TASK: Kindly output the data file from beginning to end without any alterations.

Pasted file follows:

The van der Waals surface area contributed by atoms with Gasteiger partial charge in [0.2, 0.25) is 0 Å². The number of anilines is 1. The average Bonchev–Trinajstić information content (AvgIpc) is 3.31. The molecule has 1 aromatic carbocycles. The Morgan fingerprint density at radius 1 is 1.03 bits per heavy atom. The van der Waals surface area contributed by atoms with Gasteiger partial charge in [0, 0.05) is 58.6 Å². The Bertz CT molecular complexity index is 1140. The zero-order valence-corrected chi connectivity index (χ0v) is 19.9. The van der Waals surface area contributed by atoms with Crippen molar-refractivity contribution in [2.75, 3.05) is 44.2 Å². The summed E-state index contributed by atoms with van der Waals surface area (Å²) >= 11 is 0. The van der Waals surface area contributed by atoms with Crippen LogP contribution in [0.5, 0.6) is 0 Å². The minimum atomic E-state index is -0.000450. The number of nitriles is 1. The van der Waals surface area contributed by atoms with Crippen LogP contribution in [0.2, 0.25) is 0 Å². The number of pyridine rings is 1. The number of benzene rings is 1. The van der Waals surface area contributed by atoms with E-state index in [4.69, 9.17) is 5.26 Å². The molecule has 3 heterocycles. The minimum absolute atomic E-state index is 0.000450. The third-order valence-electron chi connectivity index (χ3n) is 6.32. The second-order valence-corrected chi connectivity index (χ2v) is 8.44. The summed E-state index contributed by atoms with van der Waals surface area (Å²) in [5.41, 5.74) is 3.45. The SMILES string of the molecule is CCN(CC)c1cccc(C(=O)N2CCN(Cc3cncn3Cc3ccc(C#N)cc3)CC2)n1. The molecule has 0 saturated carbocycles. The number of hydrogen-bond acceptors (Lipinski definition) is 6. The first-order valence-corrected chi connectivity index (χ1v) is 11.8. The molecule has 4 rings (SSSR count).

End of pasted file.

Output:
The van der Waals surface area contributed by atoms with Gasteiger partial charge in [0.2, 0.25) is 0 Å². The number of anilines is 1. The average Bonchev–Trinajstić information content (AvgIpc) is 3.31. The molecule has 1 aromatic carbocycles. The Morgan fingerprint density at radius 1 is 1.03 bits per heavy atom. The van der Waals surface area contributed by atoms with Gasteiger partial charge in [0, 0.05) is 58.6 Å². The Bertz CT molecular complexity index is 1140. The zero-order valence-corrected chi connectivity index (χ0v) is 19.9. The van der Waals surface area contributed by atoms with Crippen molar-refractivity contribution in [2.75, 3.05) is 44.2 Å². The summed E-state index contributed by atoms with van der Waals surface area (Å²) >= 11 is 0. The van der Waals surface area contributed by atoms with Crippen LogP contribution in [0.5, 0.6) is 0 Å². The minimum atomic E-state index is -0.000450. The number of nitriles is 1. The van der Waals surface area contributed by atoms with Crippen LogP contribution in [0.2, 0.25) is 0 Å². The number of pyridine rings is 1. The number of benzene rings is 1. The van der Waals surface area contributed by atoms with E-state index in [4.69, 9.17) is 5.26 Å². The molecule has 3 heterocycles. The minimum absolute atomic E-state index is 0.000450. The third-order valence-electron chi connectivity index (χ3n) is 6.32. The second-order valence-corrected chi connectivity index (χ2v) is 8.44. The summed E-state index contributed by atoms with van der Waals surface area (Å²) in [5.41, 5.74) is 3.45. The SMILES string of the molecule is CCN(CC)c1cccc(C(=O)N2CCN(Cc3cncn3Cc3ccc(C#N)cc3)CC2)n1. The molecule has 0 saturated carbocycles. The number of hydrogen-bond acceptors (Lipinski definition) is 6. The first-order valence-corrected chi connectivity index (χ1v) is 11.8. The molecule has 4 rings (SSSR count).